• ‘His syndicate declined to publish the second of the two columns.’
      • ‘There's a common perception in the West that the only way to become a financially successful cartoonist is to get the newspaper syndicates to pick you up.’
      • ‘Indeed, Stromberg cites Aaron McGruder's ‘The Boondocks’ as a major challenge to the old world order of cartoon syndicates.’
      • ‘Always the editor is responsible for touching the ethical line with the writer, members say, whether that is an editor of a single newspaper's editorial page or of a syndicate.’
    2. 1.2A committee of syndics.

verb

[WITH OBJECT]
  • 1 Control or manage by a syndicate.

    ‘the loans are syndicated to a group of banks’
    • ‘Similarly, the banks themselves who lent these companies the money to fund their expansion in the first instance are finding it difficult to spread the risk by syndicating the loans to other banks.’
    • ‘The Bank of England governor attempted to syndicate a rescue throughout the weekend.’
    • ‘Asian corporations outside of Japan have raised some $92 billion through equity initial public offerings, international bond issues and syndicated loans so far this year.’
    • ‘Often a commercial bank will syndicate a large loan by forming a credit group made up of a number of other banks, with each bank providing a certain percentage of the total loan.’
    • ‘It also appears that syndicated bank lending has come to life over the past few weeks.’
    • ‘Firms syndicate risks in the design, development, production and distribution of healthcare products and services where profits are indicated.’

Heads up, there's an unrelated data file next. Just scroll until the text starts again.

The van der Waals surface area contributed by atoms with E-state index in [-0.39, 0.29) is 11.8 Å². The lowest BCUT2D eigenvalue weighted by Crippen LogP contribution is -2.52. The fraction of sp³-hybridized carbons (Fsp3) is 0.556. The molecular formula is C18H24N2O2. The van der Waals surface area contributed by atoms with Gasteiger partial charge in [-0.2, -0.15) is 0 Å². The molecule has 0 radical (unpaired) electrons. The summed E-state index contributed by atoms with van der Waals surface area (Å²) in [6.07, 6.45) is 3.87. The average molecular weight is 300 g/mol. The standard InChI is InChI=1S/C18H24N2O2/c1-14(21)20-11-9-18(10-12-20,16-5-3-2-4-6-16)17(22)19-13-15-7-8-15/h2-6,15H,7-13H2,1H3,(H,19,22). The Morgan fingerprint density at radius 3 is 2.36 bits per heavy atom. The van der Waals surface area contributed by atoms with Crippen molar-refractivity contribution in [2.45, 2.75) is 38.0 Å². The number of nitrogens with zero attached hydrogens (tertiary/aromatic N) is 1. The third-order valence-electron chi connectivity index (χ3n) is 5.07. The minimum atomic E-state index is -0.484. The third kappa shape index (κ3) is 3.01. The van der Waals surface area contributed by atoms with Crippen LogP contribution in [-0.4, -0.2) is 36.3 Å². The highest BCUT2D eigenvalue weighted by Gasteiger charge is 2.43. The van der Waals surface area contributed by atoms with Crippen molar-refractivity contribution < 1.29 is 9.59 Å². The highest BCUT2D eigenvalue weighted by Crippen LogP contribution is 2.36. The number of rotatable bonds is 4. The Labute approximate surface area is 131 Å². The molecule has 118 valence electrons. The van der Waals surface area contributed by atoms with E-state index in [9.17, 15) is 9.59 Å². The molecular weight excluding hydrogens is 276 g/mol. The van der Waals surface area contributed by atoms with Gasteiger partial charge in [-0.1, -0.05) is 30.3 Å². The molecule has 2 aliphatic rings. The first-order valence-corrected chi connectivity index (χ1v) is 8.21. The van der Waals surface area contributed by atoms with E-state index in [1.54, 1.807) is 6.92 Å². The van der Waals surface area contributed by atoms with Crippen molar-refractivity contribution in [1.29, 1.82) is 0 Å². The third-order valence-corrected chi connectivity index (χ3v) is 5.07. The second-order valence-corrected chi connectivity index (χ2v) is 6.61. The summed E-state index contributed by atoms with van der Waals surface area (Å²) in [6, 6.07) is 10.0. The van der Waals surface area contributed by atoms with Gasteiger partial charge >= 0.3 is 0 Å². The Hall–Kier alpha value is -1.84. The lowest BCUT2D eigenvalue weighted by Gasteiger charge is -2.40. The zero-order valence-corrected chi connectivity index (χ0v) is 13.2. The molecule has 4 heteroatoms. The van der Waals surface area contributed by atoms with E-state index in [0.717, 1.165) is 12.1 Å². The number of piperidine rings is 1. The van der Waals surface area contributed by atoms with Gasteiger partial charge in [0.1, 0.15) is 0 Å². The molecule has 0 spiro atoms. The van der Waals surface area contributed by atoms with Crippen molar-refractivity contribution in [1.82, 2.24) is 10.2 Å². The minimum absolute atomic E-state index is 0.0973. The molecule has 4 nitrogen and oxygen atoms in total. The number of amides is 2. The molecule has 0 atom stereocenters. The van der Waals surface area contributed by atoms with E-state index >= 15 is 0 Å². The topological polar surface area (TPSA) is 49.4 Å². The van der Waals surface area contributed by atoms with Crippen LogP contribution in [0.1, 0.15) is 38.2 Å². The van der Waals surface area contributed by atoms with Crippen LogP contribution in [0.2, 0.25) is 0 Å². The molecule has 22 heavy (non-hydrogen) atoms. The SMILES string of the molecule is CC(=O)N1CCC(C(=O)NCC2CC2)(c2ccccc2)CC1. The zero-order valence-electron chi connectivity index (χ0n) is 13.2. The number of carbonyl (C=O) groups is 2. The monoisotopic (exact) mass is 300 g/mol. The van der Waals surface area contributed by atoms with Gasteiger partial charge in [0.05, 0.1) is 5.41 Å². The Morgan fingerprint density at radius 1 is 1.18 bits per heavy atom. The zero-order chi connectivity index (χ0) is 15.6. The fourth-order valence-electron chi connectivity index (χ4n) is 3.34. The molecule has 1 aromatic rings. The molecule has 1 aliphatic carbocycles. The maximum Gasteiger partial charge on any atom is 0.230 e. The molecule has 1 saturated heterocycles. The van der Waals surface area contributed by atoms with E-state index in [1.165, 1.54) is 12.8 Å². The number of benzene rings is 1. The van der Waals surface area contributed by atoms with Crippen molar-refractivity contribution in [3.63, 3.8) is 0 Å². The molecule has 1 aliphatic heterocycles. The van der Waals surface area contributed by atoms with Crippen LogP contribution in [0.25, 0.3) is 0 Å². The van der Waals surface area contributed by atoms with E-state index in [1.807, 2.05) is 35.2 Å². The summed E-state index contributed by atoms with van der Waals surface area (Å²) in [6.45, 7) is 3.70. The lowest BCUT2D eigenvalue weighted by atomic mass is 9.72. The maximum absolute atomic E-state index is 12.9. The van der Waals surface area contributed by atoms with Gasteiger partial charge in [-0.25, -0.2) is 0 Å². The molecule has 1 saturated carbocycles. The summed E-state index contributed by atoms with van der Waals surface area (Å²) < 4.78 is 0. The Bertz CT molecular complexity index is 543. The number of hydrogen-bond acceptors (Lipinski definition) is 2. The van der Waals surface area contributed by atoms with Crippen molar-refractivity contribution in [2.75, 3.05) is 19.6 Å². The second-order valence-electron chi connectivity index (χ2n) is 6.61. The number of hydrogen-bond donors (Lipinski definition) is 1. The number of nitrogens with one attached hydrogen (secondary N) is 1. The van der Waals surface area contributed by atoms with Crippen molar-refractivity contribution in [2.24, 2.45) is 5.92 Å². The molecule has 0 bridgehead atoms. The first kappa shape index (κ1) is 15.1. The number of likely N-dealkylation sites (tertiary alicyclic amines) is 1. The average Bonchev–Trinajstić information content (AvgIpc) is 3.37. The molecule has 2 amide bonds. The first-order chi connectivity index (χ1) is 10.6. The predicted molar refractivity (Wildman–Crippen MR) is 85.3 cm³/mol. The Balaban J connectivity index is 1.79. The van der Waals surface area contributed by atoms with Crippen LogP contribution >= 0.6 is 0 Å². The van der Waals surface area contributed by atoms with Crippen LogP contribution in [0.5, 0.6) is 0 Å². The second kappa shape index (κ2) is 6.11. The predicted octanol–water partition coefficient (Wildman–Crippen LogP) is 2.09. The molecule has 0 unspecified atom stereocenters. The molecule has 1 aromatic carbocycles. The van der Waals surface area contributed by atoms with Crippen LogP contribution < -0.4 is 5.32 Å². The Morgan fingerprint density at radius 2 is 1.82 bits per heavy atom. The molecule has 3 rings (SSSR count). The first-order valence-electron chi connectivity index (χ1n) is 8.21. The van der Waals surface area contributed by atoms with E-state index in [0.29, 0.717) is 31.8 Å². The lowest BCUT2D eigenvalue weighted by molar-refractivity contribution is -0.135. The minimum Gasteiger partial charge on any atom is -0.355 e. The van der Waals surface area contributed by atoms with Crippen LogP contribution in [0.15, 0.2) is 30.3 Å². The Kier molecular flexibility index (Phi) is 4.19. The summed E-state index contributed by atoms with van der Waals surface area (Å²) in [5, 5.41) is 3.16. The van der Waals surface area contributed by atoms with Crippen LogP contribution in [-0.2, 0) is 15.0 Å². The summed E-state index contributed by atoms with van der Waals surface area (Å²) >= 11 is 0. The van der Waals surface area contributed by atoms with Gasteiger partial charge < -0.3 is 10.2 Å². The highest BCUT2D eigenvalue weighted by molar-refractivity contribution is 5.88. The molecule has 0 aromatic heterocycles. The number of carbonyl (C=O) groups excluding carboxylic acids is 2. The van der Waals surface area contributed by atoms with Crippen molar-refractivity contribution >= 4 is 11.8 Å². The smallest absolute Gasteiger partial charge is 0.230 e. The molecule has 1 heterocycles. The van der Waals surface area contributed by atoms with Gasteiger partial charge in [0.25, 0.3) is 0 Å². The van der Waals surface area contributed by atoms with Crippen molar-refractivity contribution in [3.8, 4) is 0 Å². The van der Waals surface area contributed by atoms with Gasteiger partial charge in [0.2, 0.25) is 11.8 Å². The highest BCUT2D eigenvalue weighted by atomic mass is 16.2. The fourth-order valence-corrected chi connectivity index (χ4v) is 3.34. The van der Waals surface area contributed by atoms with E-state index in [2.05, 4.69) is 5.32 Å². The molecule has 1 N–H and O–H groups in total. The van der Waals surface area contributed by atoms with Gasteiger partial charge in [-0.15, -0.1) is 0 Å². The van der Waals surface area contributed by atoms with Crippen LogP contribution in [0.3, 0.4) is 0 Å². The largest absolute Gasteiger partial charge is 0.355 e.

• ‘$44 billion of U.S. syndicated loans were announced last week, the largest amount in four months.’
    • ‘The background in this case means the commercial world in which syndicated loans were made in 1997, and particularly the extent to which debts created by such loans were traded in a ‘secondary market’ of debt traders.’
    • ‘A growing number of individuals are joining syndicated funds to buy commercial and residential property portfolios which give regular rental income and capital growth as property prices appreciate.’
    • ‘The 7,430 square metre building is being bought for €14.1 million by Harvest Financial Services, which will syndicate the investment.’
    • ‘It is relatively recently, only, that solicitors could syndicate loans, I think.’
    • ‘For good reason, the buyers of these syndicated loans are reassessing their involvement.’
    • ‘We syndicate stores for retailers, which have fixed-price as their model.’
    • ‘He signed an agreement to borrow a 75 million euro two-year loan syndicated by 18 banks, an unprecedented number of creditors for Bulgaria.’
    • ‘It normally works with local banks and has syndicated financing to a number of medium and large projects in infrastructure, manufacturing, property and fisheries.’
    • ‘They're then bundled, or syndicated, in the secondary market.’
    • ‘The consortium has been granted a five year syndicated loan of 450 million euro and another one year loan of 200 million euro to finance the buy out.’
    • ‘In addition, lenders are now able to issue more debt without needing to syndicate to other banks.’
    affiliate, align, connect, join, join up, join forces, attach, combine, team up, band together, be in league, ally, form an alliance, syndicate, federate, consolidate, incorporate, conjoin, merge, integrate
    View synonyms
    1. 1.1Publish or broadcast (material) simultaneously in a number of newspapers, television stations, etc.
      ‘his reports were syndicated to 200 other papers’
      • ‘In the 1960s I wrote a Catholic column syndicated to ten diocesan newspapers.’
      • ‘There were no tournament games on network television, just syndicated broadcasts of an occasional game.’
      • ‘Her music has also been broadcast on two nationally syndicated radio programs.’
      • ‘He also hosts a daily radio program syndicated to more than 300 stations nationwide.’
      • ‘Later the cartoon was syndicated to 2400 newspapers in dozens of countries, reaching an audience of more than 355 million people.’
      • ‘Today, the 67-year-old still writes a twice-weekly advice column for the Washington Post, which is syndicated across the States.’